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Friday, October 15, 2021
7:00 PM - 9:00 PM
Online Event

Stargazing Lecture

Tiny but Powerful: Hunting for Extreme White Dwarfs
Ilaria Caiazzo, Sherman Fairchild Postdoctoral Scholar Research Associate in Theoretical Astrophysics, Caltech,

Because this is an online event, the in-person stargazing that normally follows events in this series will not be possible.

Join the YouTube Livestream here:

7:00–7:30 p.m. - Virtual Lecture
7:30–9:00 p.m. - Virtual Panel Q&A and Discussion

White dwarfs possess a mass comparable to that of our Sun packed in the size of a planet, or even smaller, a moon! These incredibly dense and small blue objects are the most common remnants of stars (the Sun will become a white dwarf in the distant future), but they still hide secrets and mysteries. I will discuss how a small telescope at the Palomar observatory, ZTF, is allowing us to discover white dwarfs with extreme properties, like huge magnetic fields and rapid rotation speeds. These discoveries are leading to new insights into the lives of white dwarfs as well as how our galaxy itself has evolved over billions of years.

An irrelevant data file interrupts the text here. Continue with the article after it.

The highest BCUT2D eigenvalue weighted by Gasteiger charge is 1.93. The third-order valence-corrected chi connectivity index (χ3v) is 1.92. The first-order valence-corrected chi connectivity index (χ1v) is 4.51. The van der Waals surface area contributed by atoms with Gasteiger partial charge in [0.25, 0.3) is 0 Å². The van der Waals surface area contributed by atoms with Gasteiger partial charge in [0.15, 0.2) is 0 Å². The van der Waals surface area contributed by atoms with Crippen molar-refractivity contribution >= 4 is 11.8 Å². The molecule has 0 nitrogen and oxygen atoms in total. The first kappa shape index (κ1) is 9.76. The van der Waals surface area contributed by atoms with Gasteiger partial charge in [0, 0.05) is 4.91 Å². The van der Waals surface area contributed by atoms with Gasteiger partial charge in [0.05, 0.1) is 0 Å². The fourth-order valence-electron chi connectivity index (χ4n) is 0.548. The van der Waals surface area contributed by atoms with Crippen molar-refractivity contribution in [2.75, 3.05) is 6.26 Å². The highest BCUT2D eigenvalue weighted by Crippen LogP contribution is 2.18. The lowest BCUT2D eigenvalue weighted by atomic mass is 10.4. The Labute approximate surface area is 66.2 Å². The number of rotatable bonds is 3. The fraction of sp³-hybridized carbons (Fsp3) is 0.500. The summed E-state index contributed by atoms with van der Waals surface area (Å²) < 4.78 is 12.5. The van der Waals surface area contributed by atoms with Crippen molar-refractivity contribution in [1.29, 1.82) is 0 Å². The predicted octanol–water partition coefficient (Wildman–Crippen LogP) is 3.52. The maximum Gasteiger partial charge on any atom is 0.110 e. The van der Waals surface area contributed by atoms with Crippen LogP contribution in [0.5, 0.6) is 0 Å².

About the Series

Stargazing Lectures are free lectures at a public level followed by a Q&A panel and guided stargazing with telescopes (weather permitting). All events are held at the Cahill Center for Astronomy and Astrophysics at Caltech. No reservations are needed. Lectures are 30 minutes; stargazing and panel Q&A last 90 minutes. Stay only as long as you want.

Stargazing is only possible with clear skies, but the lecture and panel Q&A takes place regardless of weather.

For directions, weather updates, and more information, please visit:

For more information, please contact Cameron Hummels by email at